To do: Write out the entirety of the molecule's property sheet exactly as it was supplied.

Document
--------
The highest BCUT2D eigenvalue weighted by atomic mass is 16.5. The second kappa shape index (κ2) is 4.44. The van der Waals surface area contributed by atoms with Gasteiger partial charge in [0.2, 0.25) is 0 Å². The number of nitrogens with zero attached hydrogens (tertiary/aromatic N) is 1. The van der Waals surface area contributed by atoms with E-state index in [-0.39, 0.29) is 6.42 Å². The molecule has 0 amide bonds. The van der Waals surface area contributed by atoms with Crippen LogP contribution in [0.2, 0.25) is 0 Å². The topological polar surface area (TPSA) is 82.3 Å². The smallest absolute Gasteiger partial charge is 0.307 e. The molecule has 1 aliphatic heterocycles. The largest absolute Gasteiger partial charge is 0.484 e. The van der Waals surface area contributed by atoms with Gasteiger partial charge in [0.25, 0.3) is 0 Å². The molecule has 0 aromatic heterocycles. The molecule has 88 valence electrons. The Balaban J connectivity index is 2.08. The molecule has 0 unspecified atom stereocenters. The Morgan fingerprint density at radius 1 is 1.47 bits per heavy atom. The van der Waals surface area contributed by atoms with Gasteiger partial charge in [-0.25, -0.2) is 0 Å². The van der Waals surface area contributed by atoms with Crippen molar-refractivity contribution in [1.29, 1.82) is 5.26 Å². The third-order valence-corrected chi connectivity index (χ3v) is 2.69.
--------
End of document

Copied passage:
The highest BCUT2D eigenvalue weighted by atomic mass is 16.5. The second kappa shape index (κ2) is 4.44. The van der Waals surface area contributed by atoms with Gasteiger partial charge in [0.2, 0.25) is 0 Å². The number of nitrogens with zero attached hydrogens (tertiary/aromatic N) is 1. The van der Waals surface area contributed by atoms with E-state index in [-0.39, 0.29) is 6.42 Å². The molecule has 0 amide bonds. The van der Waals surface area contributed by atoms with Crippen LogP contribution in [0.2, 0.25) is 0 Å². The topological polar surface area (TPSA) is 82.3 Å². The smallest absolute Gasteiger partial charge is 0.307 e. The molecule has 1 aliphatic heterocycles. The largest absolute Gasteiger partial charge is 0.484 e. The van der Waals surface area contributed by atoms with Gasteiger partial charge in [0.25, 0.3) is 0 Å². The molecule has 0 aromatic heterocycles. The molecule has 88 valence electrons. The Balaban J connectivity index is 2.08. The molecule has 0 unspecified atom stereocenters. The Morgan fingerprint density at radius 1 is 1.47 bits per heavy atom. The van der Waals surface area contributed by atoms with Gasteiger partial charge in [-0.25, -0.2) is 0 Å². The van der Waals surface area contributed by atoms with Crippen molar-refractivity contribution in [1.29, 1.82) is 5.26 Å². The third-order valence-corrected chi connectivity index (χ3v) is 2.69.